III. Systems and Methods for Delivering Radiation
The present invention is a safer and more secure system for providing local radiation treatment especially with regards to commonly related medical problems. The present invention can be used intravascularly to irradiate areas developing blocks. It is possible, using the wire system of the present invention, to only radiate an intravascular area and avoid performing PTCA.
The present invention relates to a wire, more particularly a wire system to carry or transport a radioactive source in a medical procedure. The wire system has a nonradioactive portion and a radioactive portion. The wire system may include a drive cable and an internal support, such as a stud.
Preferably, the wire system is used with a special catheter having a closed end channel. During a medical procedure, this catheter is introduced into a biological pathway which contains and/or is in the vicinity of tissue to be treated with an ionizing radiation. The catheter may be introduced into the patient in various way including by puncture or surgical incision. The wire is introduced into the closed end channel of the catheter. Using the preferred wire and catheter, a radioactive source can be configured, deployed, positioned, moved, retrieved, changed, etc.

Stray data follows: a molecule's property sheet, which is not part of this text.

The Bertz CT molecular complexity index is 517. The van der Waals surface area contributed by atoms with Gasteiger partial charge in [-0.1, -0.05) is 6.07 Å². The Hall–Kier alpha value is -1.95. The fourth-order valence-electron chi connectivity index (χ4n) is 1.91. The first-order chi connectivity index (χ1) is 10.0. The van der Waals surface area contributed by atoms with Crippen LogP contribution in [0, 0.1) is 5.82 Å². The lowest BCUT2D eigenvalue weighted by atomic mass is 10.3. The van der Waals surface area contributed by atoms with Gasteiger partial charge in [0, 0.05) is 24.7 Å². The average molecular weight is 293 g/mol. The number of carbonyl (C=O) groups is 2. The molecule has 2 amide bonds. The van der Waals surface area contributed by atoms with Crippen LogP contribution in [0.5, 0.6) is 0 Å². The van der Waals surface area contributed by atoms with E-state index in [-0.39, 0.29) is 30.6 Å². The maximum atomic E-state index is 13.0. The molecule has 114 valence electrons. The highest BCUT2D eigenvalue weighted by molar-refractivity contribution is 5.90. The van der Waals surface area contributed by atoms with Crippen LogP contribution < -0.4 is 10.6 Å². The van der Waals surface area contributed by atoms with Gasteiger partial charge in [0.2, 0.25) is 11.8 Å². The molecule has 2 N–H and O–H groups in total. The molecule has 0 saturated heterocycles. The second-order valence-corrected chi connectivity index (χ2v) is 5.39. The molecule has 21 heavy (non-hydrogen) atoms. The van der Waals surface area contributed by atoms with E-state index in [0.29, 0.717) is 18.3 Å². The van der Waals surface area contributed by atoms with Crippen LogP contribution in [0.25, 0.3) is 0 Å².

There are many radionuclide sources that can be used with the present invention in a biological pathway. Generally, the sources are categorized as beta or gamma emitters and as high energy or low energy emitters. Beta emitters deliver doses within a well defined range. Typically, beta emitters deliver doses of radiation that penetrate less than one centimeter of tissue. Gamma emitters can deliver doses that penetrate longer distances. The fall-off of the dose rate from gamma emitter point source generally follows the inverse square law and is effected by the tissue absorption.